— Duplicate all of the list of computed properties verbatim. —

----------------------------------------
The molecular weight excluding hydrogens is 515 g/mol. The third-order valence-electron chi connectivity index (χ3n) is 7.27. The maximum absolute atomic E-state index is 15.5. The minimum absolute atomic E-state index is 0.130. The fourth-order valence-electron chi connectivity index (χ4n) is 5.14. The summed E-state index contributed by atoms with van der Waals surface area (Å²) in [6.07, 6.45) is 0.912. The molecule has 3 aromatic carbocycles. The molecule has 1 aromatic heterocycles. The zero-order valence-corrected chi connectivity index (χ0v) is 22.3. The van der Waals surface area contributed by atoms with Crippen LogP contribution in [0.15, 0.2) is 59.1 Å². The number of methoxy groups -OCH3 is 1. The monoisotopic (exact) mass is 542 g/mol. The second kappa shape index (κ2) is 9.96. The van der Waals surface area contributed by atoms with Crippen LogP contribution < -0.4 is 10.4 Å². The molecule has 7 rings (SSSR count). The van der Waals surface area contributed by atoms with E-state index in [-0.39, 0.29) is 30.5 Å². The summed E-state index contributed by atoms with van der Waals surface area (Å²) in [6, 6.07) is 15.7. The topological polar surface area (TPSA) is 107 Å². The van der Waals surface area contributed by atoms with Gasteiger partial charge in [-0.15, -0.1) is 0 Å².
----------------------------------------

The molecular weight excluding hydrogens is 515 g/mol. The third-order valence-electron chi connectivity index (χ3n) is 7.27. The maximum absolute atomic E-state index is 15.5. The minimum absolute atomic E-state index is 0.130. The fourth-order valence-electron chi connectivity index (χ4n) is 5.14. The summed E-state index contributed by atoms with van der Waals surface area (Å²) in [6.07, 6.45) is 0.912. The molecule has 3 aromatic carbocycles. The molecule has 1 aromatic heterocycles. The zero-order valence-corrected chi connectivity index (χ0v) is 22.3. The van der Waals surface area contributed by atoms with Crippen LogP contribution in [0.15, 0.2) is 59.1 Å². The number of methoxy groups -OCH3 is 1. The monoisotopic (exact) mass is 542 g/mol. The second kappa shape index (κ2) is 9.96. The van der Waals surface area contributed by atoms with Crippen LogP contribution < -0.4 is 10.4 Å². The molecule has 7 rings (SSSR count). The van der Waals surface area contributed by atoms with E-state index in [-0.39, 0.29) is 30.5 Å². The summed E-state index contributed by atoms with van der Waals surface area (Å²) in [6, 6.07) is 15.7. The topological polar surface area (TPSA) is 107 Å². The van der Waals surface area contributed by atoms with Gasteiger partial charge in [-0.15, -0.1) is 0 Å².